Merlin Entertainments have recently published their financial results for 2020, revealing the significant impact that the COVID-19 pandemic had on the business.

With the group operating within the leisure and hospitality industry, one of the most significantly impacted industries by COVID, the results set out in the 2020 financial statements do not come as a surprise. The group saw visitor numbers drop to a third of 2019 levels, down from 67.0m to 22.1m, with a corresponding reduction in revenue from £1,740m to £629m. With these revenue decreases being combined with a significant proportion of the group’s cost based being fixed in nature, it has resulted in an underlying operating loss of £319m for 2020, compared to a profit of £342m in 2019.

Visitor Numbers

  • 2019
  • 2020

Revenue

  • 2019
  • 2020

The group has presented these key results for each of its three operating groups. Midway Attractions saw visitors down (68%) from 40.2m to 12.7m, revenue reduce (66%) from £674m to £228m, and an underlying operating loss of £120m compared to a profit of £137m in 2019. This is said to be reflective of the fact that these attractions are generally indoors, and have therefore been subject to varying local restrictions, requiring them to be closed or operate at reduced capacity for much of the year. It is also noted that the declines have been more pronounced in attractions based in international gateway cities, where visitation is contingent on international tourism.

LEGOLAND Parks saw visitors down (68%) from 15.7m to 5.0m, revenue reduce (66%) from £669m to £228m, and an underlying operating loss of £85m compared to a profit of £183m in 2019. This comes as a result of nearly all parks needing to close at some point during the year. After closing in March, Germany reopened in late May, Billund (Denmark) and Florida in early June, and Windsor in early July. Japan was able to remain open, while California was required to remain closed until April 2021.

Resort Theme Parks saw visitors down (60%) from 11.1m to 4.4m, revenue reduce (50%) from £338m to £169m, and an underlying operating loss of £46m compared to a profit of £76m in 2019. Closure in March 2020, meant that the Resorts could not start their seasons as planned, missing the Easter holiday trading period and certain May national holidays. Heide Park was able to reopen in late May, Gardaland in mid-June, and the UK parks in early July. It is said that, following reopening, the resorts saw an increasing level of consumer demand into peak season (a so-called ‘staycation benefit’), particularly in the UK, where several of the UK resorts traded close to their reduced capacities on multiple days and benefitted from higher admissions revenue per guest.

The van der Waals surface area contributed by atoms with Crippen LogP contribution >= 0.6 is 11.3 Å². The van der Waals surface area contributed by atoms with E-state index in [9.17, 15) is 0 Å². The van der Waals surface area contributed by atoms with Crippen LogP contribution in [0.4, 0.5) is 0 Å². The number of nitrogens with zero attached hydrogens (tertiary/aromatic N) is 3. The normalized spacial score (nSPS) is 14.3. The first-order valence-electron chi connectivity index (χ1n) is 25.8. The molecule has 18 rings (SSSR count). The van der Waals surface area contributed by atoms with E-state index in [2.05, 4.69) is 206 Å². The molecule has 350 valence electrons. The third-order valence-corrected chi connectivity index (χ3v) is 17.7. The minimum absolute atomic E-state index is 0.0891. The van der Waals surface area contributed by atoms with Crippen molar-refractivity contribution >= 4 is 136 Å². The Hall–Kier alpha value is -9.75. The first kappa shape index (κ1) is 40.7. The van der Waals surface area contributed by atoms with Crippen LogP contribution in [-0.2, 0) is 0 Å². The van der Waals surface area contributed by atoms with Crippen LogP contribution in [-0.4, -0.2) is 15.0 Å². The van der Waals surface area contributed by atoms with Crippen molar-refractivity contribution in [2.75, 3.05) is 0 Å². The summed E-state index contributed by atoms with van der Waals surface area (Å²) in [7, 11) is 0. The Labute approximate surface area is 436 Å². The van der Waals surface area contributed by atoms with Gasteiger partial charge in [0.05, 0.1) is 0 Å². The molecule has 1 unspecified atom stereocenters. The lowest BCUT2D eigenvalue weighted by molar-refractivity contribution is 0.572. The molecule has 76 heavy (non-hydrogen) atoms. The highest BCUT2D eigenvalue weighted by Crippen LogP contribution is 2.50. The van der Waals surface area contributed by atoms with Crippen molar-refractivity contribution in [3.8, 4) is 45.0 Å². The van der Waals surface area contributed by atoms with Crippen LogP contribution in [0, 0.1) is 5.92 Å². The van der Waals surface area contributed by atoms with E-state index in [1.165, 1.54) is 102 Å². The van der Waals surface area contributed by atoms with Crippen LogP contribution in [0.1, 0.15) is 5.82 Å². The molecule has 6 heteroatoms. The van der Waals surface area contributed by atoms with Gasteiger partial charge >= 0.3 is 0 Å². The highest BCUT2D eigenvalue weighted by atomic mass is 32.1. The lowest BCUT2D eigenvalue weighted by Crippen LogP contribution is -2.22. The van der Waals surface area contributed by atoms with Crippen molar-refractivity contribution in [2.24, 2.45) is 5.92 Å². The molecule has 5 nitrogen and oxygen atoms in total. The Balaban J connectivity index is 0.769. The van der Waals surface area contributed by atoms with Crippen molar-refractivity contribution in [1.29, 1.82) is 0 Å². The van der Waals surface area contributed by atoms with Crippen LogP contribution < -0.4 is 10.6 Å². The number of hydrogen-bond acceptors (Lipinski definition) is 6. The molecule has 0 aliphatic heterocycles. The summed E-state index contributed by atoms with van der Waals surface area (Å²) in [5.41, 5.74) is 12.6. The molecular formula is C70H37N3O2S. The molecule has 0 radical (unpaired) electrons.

To combat the decline in revenue, the group implemented a number of measures to manage costs and cash flows. This included initially delaying the hiring of seasonal staff, implementing temporary voluntary salary reductions, reducing marketing and advertising spend, saving on repairs and maintenance due to lower than normal ride usage whilst still maintaining high standards of guests + ride safety. The group also temporarily reduced planned capex and engaged with landlords to seek rent abatements. Use was also made of employee furlough schemes and equivalents around the world, and the group raised €500 million in additional liquidity by issuing 5 year bonds in April last year.

Despite the challenges that 2020 posed, the group were able to maintain guest satisfaction at the 2019 level of 94%. This was no doubt helped by attractions, particularly the theme parks, adapting their offerings in response to COVID. In the UK, this saw new, fully-outdoors Oktoberfest events at Alton Towers and Thorpe Park, and the line-ups at the usual Halloween events shifting to place greater focus on outdoors attractions. This has continued through to 2021, with further new events – Mardi Gras at Alton Towers and ParkVibes at Thorpe Park. It is also noted that the key guest accident rate KPI also remained consistent with 2019 and, to the best of their knowledge, there were no on-site COVID transmission cases.

As the group look to the future, it is said that an increasing area of focus across Resort Theme Parks + LEGOLAND Parks will be opening second gate attractions next to theme parks which can charge an additional fee. This has already been observed with the opening of a LEGOLAND Water Park at Gardaland earlier this year (after its original 2020 opening was postponed), and the announcement that a stand-alone Peppa Pig Theme Park will open at LEGOLAND Florida in 2022. It also appears that the group are restarting investment cycles at existing attractions, with it known that a new major area and rollercoaster is planned to open at Chessington World of Adventures within the next few years.

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